As the situation in France got more desperate, Nicole found herself in charge of a small group of resistance fighters. She loved a fight. “I really liked ambushes: when we put together a team and went off in full truck load. I had a revolver and a machine gun.”

On one occasion, her section overpowered a bigger group of Nazi soldiers. She personally wounded two of the enemy with her Sten gun. However, Nicole realised she was not a military leader and continually asked for a more experienced soldier to co-ordinate the struggle.

Finally, Pearl Witherington was able to send the North Indre Maquis, a former French army officer, Francis Perdriset.

“Finally, after I had asked repeatedly, to my great relief an officer had arrived.”

Perdriset led a bitter struggle against the notorious  Second SS Panzerdivision das Reich, who were trying to work their way towards Normandy. The Germans were fresh from the massacre at Oradour-sur-Glane, where they had murdered everybody.

They virtually destroyed all Valencay as well. Nicole was in the town when it was attacked – and flattened.

Francis Perdriset was captured and put against a wall. He expected to be shot but inexplicably was released.

Meanwhile, Nicole shifted over to work for the Maquis’ medical team.

She was once stopped by a German patrol. She managed to scrunch up her FFI (Resistance) papers into a ball and eat them, before being searched.

At peril to her own life – FFI certificate (courtesy BBC)

When the war was over and France was liberated, Nicole was immediately awarded the Croix de Guerre (with palm). She had been recommended by Francis Perdriset. She was asked why she had courted such danger. “It was what I had to do.”

Perdriset also sent Nicole’s mother a letter, explaining exactly what her daughter had done in the war. He wanted her to know that Nicole was a real hero.

Nicole went to the Sorbonne to study philosophy. She was to abandon her course, saying, “Philosophy does not cure toothache.”

Instead, she trained to be a nurse, firstly in Paris, then in Manchester and finally worked at Brighton Hospital.

Her next job was as a health visitor in Cumbria, followed by nursing at the American hospital at Neilly in Paris.

In 1957, she was awarded British citizenship. She immediately anglicized her first name to become ‘Nicola’.

As Nicola missed the military life, she joined the SSAFA (Soldiers, Sailors and Airman’s Family Association). Nicola worked for them for the next thirty years as a midwife, in Germany, Belgium and Hong Kong. She never married.

She was awarded the MBE in 1989.

When she retired, she looked for somewhere to live. “It had to be in army country after such a long relationship with the services.”

Nicola moved to the village of Orcheston, on the edge of Salisbury Plain. There, she spent another twenty years volunteering with the SSAFA.

Orcheston Church (courtesy Expedia)

Nicola loved swimming and walking her dog, carrying a “magnificent heavy stick.” A close neighbour said, “If I met Nicola in a dark alley so to speak, it wouldn’t be me coming out alive at the other end.”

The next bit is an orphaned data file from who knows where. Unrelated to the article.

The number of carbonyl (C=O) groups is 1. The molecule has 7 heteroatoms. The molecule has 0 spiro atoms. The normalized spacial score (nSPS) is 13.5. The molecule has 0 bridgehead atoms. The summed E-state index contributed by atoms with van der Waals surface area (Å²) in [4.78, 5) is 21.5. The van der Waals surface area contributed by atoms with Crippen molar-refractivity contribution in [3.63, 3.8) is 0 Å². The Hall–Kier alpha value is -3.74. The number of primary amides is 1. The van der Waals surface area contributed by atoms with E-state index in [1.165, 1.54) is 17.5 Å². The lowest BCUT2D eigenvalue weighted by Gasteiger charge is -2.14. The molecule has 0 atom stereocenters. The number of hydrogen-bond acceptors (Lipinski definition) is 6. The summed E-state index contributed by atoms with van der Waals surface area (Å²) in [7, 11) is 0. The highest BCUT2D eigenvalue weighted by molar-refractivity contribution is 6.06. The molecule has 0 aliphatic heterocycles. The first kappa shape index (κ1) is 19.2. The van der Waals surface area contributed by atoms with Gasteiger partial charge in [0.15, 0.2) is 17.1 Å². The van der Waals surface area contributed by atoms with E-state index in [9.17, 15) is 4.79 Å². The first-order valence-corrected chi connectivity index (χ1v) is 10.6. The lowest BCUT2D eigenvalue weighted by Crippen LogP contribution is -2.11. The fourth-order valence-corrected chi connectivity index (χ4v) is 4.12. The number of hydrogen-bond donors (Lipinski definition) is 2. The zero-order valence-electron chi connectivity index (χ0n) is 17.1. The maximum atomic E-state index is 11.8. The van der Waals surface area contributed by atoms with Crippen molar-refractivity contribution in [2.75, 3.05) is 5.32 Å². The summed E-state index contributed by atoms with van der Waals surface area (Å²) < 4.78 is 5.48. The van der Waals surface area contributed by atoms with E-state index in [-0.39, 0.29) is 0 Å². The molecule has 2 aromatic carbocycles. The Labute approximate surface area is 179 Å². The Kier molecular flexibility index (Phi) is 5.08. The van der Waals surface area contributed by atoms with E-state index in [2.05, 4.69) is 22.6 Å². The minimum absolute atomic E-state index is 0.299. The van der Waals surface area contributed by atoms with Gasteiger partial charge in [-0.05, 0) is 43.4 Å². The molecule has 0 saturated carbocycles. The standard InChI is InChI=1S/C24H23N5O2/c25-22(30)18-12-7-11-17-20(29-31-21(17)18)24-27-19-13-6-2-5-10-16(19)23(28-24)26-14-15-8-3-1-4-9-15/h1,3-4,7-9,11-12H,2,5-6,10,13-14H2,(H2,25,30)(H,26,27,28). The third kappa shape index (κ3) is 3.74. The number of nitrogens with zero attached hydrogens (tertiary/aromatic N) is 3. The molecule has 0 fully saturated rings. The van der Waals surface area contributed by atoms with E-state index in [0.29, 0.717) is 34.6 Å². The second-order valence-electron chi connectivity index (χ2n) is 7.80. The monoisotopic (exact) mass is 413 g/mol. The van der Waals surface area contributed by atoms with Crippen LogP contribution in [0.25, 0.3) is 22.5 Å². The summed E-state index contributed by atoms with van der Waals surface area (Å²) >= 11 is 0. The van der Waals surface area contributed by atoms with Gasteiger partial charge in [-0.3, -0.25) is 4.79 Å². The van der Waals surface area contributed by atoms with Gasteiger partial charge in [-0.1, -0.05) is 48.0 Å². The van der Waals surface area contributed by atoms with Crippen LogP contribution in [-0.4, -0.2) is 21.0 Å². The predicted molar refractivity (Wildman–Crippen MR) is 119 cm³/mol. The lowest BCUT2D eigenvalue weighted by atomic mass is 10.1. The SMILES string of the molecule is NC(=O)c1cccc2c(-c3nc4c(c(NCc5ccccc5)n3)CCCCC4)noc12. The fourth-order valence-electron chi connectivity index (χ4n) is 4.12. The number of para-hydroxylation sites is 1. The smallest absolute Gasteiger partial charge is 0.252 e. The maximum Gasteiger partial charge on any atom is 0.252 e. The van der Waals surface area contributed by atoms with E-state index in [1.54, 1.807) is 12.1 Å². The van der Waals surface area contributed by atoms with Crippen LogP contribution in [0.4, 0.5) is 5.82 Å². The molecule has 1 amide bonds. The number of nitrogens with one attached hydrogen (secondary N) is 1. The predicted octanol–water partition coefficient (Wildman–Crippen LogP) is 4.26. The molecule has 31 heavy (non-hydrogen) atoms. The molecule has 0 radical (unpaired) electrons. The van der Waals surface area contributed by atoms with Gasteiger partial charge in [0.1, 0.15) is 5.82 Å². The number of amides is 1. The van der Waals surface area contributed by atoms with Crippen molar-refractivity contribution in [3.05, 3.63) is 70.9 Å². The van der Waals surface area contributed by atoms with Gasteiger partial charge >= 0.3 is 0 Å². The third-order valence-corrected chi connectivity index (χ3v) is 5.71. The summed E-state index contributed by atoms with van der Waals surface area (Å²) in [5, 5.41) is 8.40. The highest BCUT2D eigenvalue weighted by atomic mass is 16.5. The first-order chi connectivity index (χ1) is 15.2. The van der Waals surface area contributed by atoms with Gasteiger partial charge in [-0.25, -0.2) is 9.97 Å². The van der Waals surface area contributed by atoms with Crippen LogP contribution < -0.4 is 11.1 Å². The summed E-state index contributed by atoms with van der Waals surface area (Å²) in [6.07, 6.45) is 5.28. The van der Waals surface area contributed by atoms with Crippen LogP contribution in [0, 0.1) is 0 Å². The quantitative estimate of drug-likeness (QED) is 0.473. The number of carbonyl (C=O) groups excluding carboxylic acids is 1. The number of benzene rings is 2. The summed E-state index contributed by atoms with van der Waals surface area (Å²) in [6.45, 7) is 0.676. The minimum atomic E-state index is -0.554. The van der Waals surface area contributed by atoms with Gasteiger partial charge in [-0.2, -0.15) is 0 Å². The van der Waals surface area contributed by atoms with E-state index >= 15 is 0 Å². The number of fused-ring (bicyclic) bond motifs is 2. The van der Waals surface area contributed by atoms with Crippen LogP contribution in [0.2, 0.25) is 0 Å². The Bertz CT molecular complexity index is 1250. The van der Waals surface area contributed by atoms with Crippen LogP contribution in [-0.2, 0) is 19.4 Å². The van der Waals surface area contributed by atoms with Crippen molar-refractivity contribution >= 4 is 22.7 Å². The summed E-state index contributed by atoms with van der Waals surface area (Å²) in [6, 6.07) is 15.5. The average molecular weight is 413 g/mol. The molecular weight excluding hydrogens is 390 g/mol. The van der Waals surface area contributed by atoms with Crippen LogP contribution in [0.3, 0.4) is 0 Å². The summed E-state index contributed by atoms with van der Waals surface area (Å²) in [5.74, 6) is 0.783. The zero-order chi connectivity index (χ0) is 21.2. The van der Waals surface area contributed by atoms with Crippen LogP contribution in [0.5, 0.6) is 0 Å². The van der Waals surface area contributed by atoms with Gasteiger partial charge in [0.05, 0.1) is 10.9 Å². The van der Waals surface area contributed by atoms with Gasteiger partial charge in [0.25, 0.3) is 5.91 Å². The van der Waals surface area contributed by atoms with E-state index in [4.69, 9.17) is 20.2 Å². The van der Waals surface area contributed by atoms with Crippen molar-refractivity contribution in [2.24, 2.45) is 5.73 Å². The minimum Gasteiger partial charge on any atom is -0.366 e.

For 28 years, she was a volunteer at Salisbury Cathedral, working in the gift shop (mainly on Fridays).

Nicola was delighted when her village of Orcheston, appointed a French curate, the Reverend Stephane Javelle. The two became extremely close friends.

Having been a secret agent and always in disguise, Nicola had never been given her parachute ‘wings’. To her delight, she was presented with these in 2017, at the Army Air Museum in Hampshire.

That same year, she was awarded the Medaille de la Reconnaisance Francaise, given to, “anyone without legal or military obligation who had come to the aid of the French nation.”

Nicola died aged 97 and is one of the last survivors of the Special Operations Executive (it is believed she might be the last one to have been parachuted into France). However, there is very little evidence of what she actually did. She rarely spoke about her wartime experiences.

Women of the SOE (courtesy Goodreads)

Her ‘P’ file (personnel), at the SOE headquarters at Kew, cannot be found. Many files were  were destroyed in a fire in 1945. Others were ‘weeded out’ after the war.

However, her French file does still exist – which is how we know part of her story.

Her friends said she was very humble, but also ‘a dark horse’.

One close friend said, “She was given things to take, messages to take and sometimes she took a suitcase of what she believed was money.”

The churchwarden in her parish said, “She was arguably part of one of the biggest influences on the Allies keeping their hold on the Normandy beaches.”

He added, “She had a humanity, humbleness, vast generosity, absolute toughness – but also a real sense of humour for one who appeared so serious.”

The manager of the Cathedral gift shop said, “She was a great character. Very dry sense of humour, very no-nonsense, crack on with it sort of person. I’m not at all surprised that she did so many great things. She was a very strong character.”

Amongst her effects, a newspaper from 1947 was found. It showed the Nazi destruction of Valencay. On the front page, Nicola’s mother (Jeanne Marie) had written (in English), ‘The fact that my girl saw the horror of it all and that she might have been through martyrdom had she been discovered, makes these views look more tragic to me than any other ones.’

There is a memorial in Valencay, to the 91 Special Operations Executive members who sacrificed their lives for freedom. Nicola always considered herself lucky not to be on it.

Valencay SOE memorial (courtesy Wikipedia)

At Nicola’s funeral, Canon Eleanor Rance from Salisbury Cathedral said, “Nicola was so unassuming in life that many of her neighbours and fellow parishioners knew little of her wartime experiences until she died.”

Nicola left her body to science – “Still contributing to society.”

RIP – Resistance Involved Parachutes